Friday, June 1, 2012

SQL 2012 Upgrade Part 1: The Test Environment

This post begins a series I will be doing on how we upgraded all the servers used by our BI Team to SQL Server 2012.

The biggest part of our SQL Server 2012 Upgrade Plan is testing. Although Microsoft hasn’t really changed a whole lot in what we do, there is still the off-chance that some minor change will blow up one of our solutions. I am pretty explosion-averse and was about to start pounding my head against a wall trying to come up with a way to test without impacting developers or users. Then I got lucky; one day I was chatting with a co-workers and he had a really great idea for how to create a test environment that would fit our needs.


Here are the requirements we laid out for our test environment to make sure it was as accurate a depiction of our live, production environment as possible.
  1. All Software Needs to be at the same service pack and patch level as the live environment.
  2. All Databases (Relational and Analysis Services) databases need be recent copies of live, production databases. I support multiple agile development teams so keeping the clones in sync with the production databases wasn’t very practical. Keeping the data in sync was definitely not a consideration.
  3. Each type of server (we have separate servers for each SQL Server BI product: Data Engine, SSAS, and SSIS) needs to be represented by a separate server in the test environment.
  4. Reporting Services is not managed by the BI Team (our SharePoint folks do a great job of handling SSRS for us) and is, therefore, out of scope of the 2012 upgrade.

Our solution was able to meet these requirements with the help of our crackerjack Windows Server Team. Our entire BI environment currently runs on VMWare with a fancy SAN backing up all the servers. Using their bionic technology, they were able to clone one server of each type (Data Engine, SSAS, and SSIS). This required a brief outage during a maintenance window. I don’t know the exact details but, somehow, they made copies of our servers with different names and we had an excellent starting point that satisfied requirements 1 and 3 and part of number 2. Getting the rest of the way was pretty easy.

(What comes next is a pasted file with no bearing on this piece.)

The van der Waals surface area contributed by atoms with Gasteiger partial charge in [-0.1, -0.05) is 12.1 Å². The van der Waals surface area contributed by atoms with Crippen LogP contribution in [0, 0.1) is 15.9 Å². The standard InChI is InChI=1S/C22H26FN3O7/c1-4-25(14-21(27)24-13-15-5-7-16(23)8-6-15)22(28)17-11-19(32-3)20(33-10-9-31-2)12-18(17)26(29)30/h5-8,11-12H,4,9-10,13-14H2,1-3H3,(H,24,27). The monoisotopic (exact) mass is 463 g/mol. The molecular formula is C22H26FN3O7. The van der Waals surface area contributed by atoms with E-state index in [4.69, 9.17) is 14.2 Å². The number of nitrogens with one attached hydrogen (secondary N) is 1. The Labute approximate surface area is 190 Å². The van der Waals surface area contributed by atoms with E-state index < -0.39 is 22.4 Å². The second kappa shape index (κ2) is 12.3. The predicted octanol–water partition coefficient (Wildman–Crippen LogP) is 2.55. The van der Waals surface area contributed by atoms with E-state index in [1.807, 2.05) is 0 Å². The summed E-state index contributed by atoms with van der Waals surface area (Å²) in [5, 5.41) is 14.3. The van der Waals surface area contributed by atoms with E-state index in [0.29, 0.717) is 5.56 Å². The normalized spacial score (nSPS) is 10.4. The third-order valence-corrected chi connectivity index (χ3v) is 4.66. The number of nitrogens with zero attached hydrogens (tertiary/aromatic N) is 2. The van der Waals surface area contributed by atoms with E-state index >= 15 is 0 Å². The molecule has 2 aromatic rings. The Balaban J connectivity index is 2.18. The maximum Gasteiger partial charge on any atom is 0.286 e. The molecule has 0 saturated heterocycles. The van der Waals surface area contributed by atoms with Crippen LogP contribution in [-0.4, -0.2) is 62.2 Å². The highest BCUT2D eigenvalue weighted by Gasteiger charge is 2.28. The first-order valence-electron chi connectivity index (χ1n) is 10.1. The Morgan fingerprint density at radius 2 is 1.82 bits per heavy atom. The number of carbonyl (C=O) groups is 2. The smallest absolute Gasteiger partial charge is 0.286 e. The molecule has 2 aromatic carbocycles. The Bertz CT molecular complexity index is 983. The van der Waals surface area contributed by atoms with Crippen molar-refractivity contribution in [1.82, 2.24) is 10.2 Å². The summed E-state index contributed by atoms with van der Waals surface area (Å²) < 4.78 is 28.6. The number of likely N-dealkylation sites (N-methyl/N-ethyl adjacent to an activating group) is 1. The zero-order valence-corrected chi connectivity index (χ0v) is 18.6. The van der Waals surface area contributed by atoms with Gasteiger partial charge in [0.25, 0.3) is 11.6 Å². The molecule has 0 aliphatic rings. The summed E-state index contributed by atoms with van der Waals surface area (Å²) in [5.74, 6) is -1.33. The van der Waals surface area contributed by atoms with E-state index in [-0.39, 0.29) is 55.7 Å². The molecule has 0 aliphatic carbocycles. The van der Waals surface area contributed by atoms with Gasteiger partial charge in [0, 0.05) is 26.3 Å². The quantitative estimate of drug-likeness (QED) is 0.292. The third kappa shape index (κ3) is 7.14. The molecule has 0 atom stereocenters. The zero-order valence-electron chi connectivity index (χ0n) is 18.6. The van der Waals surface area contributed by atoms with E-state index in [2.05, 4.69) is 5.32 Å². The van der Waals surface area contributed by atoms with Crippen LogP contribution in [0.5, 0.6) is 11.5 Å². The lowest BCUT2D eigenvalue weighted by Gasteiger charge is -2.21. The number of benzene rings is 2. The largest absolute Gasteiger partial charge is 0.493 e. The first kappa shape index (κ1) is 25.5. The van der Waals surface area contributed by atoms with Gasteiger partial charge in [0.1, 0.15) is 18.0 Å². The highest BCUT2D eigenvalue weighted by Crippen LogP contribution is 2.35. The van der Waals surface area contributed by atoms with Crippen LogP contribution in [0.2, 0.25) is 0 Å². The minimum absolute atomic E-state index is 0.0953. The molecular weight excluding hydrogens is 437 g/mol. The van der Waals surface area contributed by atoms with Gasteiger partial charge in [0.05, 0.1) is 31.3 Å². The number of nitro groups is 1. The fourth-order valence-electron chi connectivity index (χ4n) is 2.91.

The first, and probably the most tedious, step was to edit all the configuration files to make sure all the connections were pointed to the appropriate environment. Most of our “master” data sources were left unchanged but any connection that pointed to a BI server was changed to connect to the appropriate cloned server.

Copying the relational databases from the production servers that weren’t cloned was performed via the standard backup/restore process you would expect from SQL Server. If you have regular nightly backups you can even restore from those rather than making a whole bunch of “copy only” backups. If you are stuck with making your own backups for whatever reason, make sure you are using the COPY_ONLY option for any databases that you maintain transaction log backups on; you don’t want to break the backup chain!

Copying the Analysis Services databases was even easier. The Synchronize Database feature worked like a charm for one-step copies. Following the ASDB sync, we changed all the connections to point to the relational databases on our cloned server.

One thing that I might have done was copy all the logins from the relational database instances to the cloned instance. I thought about it but decided that our tests did not require them to be in place. I’ll go into more detail on the test plan later on in this series.

There are a few considerations you need to make when cloning your servers.
  • SQL Agent jobs are still there on the cloned servers. You should review each job and disable any that you don’t want running in the cloned environment, preferably before the cloning process. We found that one out the hard way and had some production jobs kicking off from two servers where we only expected it to be running from one.
  • Make sure you have enough disk space. Unless you’re not going to test all your databases, your cloned environment will need as much space as all your live servers combined. Thankfully, our server team understood that our needs were temporary and didn’t give me any trouble when I requested about 2 TB of space.
  • After the cloning process is complete, you’ll need to update any data engine instances to reflect the new server name. This is a simple process that is documented in the Microsoft Knowledge Base.

While our exact solution might not fit your environment, especially if you’re not virtualized or on a SAN, you might find some similarities in how you would build yours. What are some differences in your environment and how are you thinking about handling them? Please post your suggestions in the comments!

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